BY MURRAY WHITE
POPE JOHN PAUL II postponed his historic visit to former Yugoslavia at the last minute this week after fears for his life in the troubled region.
United Nations officials had warned the pontiff on the eve of his visit that he was seriously risking his life if he went ahead with the trip. UN security advisers were unable to give assurances that the Vatican entourage would be safe from terrorist attack, The decision came less than 48 hours before the Pope was due to depart for Bosnia and Croatia. The Vatican expressed it's "concern that the visit would add to tensions" after an renewed escalation in fighting.
One UN official said: "The Pope's life would be at risk and the lives of those around him Naould be at risk as well. If there was an incident, the balance and restraint that have characterised the inter
national community's involvement in the Bosnian war, would be sorely tested."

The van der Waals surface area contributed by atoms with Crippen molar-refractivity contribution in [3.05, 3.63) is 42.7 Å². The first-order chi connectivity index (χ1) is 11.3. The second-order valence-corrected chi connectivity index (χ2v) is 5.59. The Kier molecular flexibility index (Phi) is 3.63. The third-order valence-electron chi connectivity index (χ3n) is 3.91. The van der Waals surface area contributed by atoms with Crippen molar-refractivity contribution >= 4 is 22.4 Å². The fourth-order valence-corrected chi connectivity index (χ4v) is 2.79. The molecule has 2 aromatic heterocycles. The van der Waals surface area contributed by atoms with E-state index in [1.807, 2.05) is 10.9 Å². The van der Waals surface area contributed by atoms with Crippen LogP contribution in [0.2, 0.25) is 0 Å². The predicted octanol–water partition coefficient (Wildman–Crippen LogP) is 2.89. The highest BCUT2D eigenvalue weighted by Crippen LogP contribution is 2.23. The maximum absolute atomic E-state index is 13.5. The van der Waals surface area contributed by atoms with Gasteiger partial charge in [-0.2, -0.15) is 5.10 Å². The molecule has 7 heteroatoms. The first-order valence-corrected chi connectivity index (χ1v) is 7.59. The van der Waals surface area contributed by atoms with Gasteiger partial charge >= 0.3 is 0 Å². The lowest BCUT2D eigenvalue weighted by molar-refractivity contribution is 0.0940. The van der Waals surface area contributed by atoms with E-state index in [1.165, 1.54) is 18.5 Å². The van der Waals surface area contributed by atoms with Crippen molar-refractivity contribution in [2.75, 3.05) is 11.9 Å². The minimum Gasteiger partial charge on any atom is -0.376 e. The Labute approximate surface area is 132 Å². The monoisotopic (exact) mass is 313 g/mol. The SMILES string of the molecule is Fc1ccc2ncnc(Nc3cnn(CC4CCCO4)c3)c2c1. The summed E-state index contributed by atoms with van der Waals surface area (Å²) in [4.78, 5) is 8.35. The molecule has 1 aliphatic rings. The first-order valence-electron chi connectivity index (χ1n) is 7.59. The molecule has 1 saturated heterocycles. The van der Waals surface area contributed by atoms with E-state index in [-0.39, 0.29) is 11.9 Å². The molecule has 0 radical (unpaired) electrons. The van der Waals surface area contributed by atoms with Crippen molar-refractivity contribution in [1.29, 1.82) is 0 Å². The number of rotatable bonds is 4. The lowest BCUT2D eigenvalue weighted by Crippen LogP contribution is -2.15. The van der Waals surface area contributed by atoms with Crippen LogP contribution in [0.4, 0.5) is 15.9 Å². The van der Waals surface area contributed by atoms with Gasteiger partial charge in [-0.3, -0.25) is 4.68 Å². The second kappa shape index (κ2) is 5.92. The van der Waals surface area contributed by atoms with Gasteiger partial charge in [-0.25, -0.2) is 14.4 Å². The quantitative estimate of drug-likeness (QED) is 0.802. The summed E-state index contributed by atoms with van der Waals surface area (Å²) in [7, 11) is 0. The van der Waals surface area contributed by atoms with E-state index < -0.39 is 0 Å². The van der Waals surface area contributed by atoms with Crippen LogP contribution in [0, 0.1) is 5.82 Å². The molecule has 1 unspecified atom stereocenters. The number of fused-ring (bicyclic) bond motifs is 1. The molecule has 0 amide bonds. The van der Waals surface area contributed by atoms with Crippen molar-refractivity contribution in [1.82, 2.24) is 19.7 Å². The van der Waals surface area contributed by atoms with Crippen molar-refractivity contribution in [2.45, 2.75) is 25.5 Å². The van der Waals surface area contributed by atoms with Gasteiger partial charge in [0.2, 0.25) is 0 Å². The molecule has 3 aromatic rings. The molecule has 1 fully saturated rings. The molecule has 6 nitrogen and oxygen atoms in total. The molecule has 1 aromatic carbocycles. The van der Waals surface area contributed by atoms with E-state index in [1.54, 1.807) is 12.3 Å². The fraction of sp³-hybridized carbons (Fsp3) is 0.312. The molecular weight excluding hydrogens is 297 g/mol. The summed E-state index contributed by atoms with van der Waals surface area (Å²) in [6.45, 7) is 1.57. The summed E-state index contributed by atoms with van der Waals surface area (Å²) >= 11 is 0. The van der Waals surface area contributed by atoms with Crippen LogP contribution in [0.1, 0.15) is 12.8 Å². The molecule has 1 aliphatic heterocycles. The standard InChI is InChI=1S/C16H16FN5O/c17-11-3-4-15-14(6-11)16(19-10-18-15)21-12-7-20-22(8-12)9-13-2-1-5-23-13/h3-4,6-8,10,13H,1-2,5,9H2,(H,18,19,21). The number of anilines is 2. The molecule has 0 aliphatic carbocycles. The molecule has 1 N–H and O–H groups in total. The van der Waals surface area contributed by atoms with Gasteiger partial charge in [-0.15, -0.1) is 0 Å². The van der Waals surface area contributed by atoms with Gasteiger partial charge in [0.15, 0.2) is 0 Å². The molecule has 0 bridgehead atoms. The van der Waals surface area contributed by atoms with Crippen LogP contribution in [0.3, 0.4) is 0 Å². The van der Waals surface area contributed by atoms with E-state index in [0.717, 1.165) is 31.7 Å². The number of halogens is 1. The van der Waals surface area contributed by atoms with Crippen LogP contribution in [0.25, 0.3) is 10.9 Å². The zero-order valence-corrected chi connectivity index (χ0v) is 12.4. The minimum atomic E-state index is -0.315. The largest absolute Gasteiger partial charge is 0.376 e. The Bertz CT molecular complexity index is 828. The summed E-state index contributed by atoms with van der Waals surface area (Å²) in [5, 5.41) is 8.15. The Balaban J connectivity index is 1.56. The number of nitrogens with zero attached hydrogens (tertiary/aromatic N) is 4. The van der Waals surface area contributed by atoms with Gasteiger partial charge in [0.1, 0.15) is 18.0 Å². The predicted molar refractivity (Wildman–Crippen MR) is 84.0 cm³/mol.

Particular fears had centred on the plans for John Paul II to celebrate an open-air Mass in Sarajevo at the site of the 1984 Olympic speed skating competition, which came under small-arms fire last weekend.
This is not the first time such a Papal visit had been held in the balance. In 1992, John Paul II's visit to Britain was almost cancelled because of the Falklands War.
Earlier in the week Catholic leaders in Bosnia and Croatia had urged the Pontiff to press ahead with his trip. Cardinal Franjo Kuharic of Zagreb said that the visit would be an occasion to strengthen prayers for peace in the troubled region.
Prayers were to be offered "so that the injustices suffered by people will be corrected," said the cardinal.
The timing of the Pope's visit was to coincide with the 900th anniversary of the founding of the Archdiocese of Zagreb.